So if you’re Sandy Alderson do you bank on Bruce as your everyday right fielder next season, or do you trade him and try to recoup as much value as you can from a team looking to add some power?

According to Jon Heyman of Knuckleball, a rival executive thinks that picking up that option on Bruce could be precursor to a trade this offseason.

Yesterday, I wrote that if the Mets were to re-sign Yoenis Cespedes, it would likely mean that Michael Conforto starts the season in Triple-A. There’s no way the Mets will stunt his development by having him languish on the bench as a fifth outfielder. That’s no way to treat a first-round talent who has flashed some exciting potential in a few short spurts over parts of two seasons. The Mets are still very high on him.

yoenis cespedes michael conforto

But – and that’s a big but – if the Mets were to deal Bruce it changes everything. You could pencil Conforto in as your right fielder, with Cespedes in left field and a platoon of Curtis Granderson and Juan Lagares in center. It may even open up the fifth outfielder spot for Brandon Nimmo – who many scouts view as a highly productive part-time player anyway. Everything fits neatly into a tidy configuration with Jay Bruce out of the picture.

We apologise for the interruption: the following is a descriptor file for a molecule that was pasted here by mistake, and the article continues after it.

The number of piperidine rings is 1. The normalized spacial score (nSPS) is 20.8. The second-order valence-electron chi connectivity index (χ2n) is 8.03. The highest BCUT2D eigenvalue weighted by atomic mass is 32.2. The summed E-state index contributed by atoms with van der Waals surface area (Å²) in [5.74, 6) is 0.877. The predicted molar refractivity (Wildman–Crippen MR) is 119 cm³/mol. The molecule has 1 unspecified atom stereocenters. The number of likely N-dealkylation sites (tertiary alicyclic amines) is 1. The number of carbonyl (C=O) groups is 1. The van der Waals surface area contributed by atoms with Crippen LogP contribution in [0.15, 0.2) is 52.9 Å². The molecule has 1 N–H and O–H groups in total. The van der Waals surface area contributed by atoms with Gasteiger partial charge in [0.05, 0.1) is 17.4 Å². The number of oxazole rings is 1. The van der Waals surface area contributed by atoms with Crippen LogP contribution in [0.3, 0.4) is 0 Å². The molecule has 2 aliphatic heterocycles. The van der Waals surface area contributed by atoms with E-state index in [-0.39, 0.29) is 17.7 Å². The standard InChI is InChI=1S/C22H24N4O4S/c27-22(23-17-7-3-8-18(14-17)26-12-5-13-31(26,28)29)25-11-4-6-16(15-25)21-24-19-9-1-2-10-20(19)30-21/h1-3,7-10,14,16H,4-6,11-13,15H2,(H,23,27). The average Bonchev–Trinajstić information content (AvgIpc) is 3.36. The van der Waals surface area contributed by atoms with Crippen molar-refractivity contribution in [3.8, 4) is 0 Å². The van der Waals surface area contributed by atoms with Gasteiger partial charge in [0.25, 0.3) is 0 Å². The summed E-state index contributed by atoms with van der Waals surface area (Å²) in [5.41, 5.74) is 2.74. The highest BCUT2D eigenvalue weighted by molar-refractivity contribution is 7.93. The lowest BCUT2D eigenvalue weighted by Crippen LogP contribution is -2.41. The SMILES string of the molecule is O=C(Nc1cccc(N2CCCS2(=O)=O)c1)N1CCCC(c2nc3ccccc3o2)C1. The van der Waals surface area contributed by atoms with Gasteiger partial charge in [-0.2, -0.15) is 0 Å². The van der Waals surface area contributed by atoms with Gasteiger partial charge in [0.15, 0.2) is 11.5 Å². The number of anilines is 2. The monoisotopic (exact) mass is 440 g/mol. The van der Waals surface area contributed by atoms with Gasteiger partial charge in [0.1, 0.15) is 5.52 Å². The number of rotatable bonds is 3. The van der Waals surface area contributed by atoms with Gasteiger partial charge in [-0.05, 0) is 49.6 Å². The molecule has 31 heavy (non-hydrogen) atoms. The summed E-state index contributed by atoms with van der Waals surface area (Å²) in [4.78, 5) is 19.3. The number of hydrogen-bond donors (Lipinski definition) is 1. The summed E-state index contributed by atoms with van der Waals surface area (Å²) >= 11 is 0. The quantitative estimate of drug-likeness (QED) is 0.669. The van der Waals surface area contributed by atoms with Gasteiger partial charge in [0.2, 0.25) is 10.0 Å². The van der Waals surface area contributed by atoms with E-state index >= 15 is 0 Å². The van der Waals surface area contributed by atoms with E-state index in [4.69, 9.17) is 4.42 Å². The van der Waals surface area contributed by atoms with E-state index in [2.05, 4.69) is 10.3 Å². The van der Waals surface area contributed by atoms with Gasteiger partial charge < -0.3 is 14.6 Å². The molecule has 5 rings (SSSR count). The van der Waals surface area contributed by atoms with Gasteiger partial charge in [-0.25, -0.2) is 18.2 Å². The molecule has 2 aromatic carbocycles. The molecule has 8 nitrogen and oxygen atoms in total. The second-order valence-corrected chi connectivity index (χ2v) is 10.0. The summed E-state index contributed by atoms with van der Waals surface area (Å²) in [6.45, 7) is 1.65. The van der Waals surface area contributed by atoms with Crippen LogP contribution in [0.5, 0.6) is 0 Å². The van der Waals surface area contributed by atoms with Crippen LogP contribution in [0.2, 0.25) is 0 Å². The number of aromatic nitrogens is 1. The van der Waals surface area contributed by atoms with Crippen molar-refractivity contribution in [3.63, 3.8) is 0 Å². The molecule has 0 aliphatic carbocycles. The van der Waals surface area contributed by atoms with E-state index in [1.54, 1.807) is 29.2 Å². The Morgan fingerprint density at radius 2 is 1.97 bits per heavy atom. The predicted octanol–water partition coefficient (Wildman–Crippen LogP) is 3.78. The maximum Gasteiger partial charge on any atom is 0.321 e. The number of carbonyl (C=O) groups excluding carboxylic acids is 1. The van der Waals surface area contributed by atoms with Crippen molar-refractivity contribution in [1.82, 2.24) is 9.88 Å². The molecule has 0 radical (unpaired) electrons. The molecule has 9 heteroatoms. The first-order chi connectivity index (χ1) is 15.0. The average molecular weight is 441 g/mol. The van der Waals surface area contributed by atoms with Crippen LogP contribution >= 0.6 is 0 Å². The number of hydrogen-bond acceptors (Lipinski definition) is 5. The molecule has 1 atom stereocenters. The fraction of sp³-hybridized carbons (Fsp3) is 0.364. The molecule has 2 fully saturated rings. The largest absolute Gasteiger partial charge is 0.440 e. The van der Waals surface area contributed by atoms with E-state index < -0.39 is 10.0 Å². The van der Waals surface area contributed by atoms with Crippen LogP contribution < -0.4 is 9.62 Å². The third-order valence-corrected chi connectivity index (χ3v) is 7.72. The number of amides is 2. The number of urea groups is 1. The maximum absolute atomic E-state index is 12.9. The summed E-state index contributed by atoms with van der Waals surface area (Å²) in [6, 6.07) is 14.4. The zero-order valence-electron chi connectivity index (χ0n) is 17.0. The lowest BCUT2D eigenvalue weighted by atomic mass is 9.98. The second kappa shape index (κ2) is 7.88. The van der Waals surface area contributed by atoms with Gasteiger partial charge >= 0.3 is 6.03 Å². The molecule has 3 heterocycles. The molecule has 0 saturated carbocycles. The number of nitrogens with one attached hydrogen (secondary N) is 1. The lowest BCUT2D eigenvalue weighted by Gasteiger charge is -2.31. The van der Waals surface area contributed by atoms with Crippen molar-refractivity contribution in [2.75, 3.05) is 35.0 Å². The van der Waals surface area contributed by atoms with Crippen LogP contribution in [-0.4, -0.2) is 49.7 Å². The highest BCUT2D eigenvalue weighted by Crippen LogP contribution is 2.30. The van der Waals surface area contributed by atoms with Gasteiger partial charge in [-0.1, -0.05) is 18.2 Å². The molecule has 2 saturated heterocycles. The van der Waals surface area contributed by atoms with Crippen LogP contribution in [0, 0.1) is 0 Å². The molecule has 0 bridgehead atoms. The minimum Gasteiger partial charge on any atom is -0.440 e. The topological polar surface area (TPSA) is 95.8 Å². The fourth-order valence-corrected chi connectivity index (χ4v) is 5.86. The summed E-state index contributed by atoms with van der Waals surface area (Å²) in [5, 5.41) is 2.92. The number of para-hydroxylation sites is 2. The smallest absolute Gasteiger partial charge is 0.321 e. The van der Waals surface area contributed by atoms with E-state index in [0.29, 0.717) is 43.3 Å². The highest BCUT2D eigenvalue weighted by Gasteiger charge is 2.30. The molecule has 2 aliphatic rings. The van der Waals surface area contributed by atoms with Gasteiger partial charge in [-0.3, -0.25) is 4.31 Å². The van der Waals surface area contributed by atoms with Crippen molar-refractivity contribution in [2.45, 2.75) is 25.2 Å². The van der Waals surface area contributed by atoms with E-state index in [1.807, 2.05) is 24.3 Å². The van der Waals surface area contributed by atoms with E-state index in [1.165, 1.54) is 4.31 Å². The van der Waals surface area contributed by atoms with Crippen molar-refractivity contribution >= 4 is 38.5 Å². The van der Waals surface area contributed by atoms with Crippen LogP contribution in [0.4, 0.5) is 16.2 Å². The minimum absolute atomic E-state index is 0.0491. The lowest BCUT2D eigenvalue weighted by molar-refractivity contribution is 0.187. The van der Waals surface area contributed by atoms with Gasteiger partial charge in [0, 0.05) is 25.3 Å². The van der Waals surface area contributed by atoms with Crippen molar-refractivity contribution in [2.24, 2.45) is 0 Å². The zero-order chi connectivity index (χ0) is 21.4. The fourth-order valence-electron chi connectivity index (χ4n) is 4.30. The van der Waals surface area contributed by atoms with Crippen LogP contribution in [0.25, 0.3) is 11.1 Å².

While I won’t cry you a river if the Mets were to hang onto Bruce and Conforto would have to wait another year to take over in right field, it would be a little scary to gamble on which Jay Bruce the Mets will get in 2017.

Look, we have never hesitated to hand precious rotation spots to our many talented pitching prospects over the last three years, and injuries aside, they’ve all been phenomenal. Maybe it’s time to start putting our confidence in some of the team’s top hitting prospects. Let Michael Conforto get a full shot as an everyday player – and that means leaving him in there against left-handed pitchers who he annihilated in the Minors.

I’d love to see Sandy Alderson show up at the Winter Meetings with Jay Bruce on the block and a half-dozen or more teams all competing for his power bat. I see this as an excellent opportunity for the team to recoup some value and perhaps swing themselves a solid reliever for the pen and a prospect we can stow away for the future.

Anyway, that/s what I’m thinking we should do and I look forward to reading your thoughts on trading Bruce or keeping him.

By the way, Mathew Brownstein wrote a nice piece last week that highlights some of the potential trade targets for Bruce. You can check it out here.

get metsmerized footer

]]> 0